Two new Vatican documents have emphasised the need to step up international collaboration and prosecution of human traffickers, while also providing support to victims. Source: Crux.
The first document, “Lights on the Ways of Hope,” is a collection of papal reflections on migration, refugees and trafficking which includes Pope Francis’ speeches, homilies, audiences, prayers and documents going back to Easter 2013, including his 2016 exhortation on the family, Amoris Laetitia.
The second document, “Pastoral Orientations on Human Trafficking,” is 42 pages long and focuses on the reality of human trafficking and responses to the problem. It’s the fruit of a six-month long evaluation process following two global consultations with bishops’ conferences, Catholic organisations and religious communities, and experts in the field.
Described in the preface as wanting to offer “a reading of human trafficking and an understanding that motivates and sustains the much-needed long-term struggle,” the main objective of the pamphlet is to be a resource for schools, parishes, religious orders and civil organisations who want to get involved on the issue.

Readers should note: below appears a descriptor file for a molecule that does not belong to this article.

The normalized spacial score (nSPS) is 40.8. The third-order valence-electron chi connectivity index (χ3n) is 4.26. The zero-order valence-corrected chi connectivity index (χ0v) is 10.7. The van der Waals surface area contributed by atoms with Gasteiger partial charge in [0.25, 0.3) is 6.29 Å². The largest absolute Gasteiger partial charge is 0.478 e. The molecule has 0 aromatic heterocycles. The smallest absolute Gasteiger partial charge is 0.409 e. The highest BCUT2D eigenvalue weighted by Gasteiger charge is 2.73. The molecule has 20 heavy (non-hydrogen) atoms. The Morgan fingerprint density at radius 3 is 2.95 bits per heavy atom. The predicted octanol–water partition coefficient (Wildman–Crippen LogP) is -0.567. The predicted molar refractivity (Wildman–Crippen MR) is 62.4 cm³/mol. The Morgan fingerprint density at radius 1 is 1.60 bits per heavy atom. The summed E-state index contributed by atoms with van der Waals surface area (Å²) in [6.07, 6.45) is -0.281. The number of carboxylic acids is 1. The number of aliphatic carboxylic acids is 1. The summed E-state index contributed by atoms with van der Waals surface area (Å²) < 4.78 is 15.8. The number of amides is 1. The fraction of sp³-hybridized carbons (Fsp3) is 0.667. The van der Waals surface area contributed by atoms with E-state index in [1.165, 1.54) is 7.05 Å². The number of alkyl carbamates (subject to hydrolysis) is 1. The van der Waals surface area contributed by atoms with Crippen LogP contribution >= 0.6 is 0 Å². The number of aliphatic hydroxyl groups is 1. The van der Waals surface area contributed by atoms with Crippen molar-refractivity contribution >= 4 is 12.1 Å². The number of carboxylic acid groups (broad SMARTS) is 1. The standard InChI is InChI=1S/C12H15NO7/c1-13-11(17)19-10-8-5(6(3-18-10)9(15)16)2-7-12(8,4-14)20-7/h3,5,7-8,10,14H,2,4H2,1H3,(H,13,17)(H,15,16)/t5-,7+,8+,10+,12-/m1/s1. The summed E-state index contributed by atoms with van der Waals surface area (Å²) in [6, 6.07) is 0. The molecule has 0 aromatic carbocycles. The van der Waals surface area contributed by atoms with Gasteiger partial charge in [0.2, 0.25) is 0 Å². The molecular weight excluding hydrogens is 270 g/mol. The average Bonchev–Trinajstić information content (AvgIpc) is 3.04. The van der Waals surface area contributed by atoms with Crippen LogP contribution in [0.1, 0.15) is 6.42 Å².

In 10 “observations” on trafficking, the document notes that until recently the idea was associated with colonialism and the slave trade, which, though abolished, are repeating themselves in new forms.
These forms, it says, are indicative “of immoral social, cultural and economic systems and practices” which fuel consumerism and increase inequality. Coupled with this, the document reads, are growing individualist and egocentric attitudes which view the human person through a lens of “cool utility,” prioritising profit and depriving people of their dignity, commodifying them “to the advantage of a few.”
“If the human family wishes to stamp out HT (human trafficking), society itself will have to change,” it says, adding that the economic, social and cultural criteria shaping modern societies “need to be subjected to profound ethical assessment,” prioritising the dignity and integral development of all.
The document offers a series of recommendations, including the implementation of international agreements and standards that respect migrant rights, encouraging survivors to participate in the prosecution of their traffickers, and assuring them of protection.
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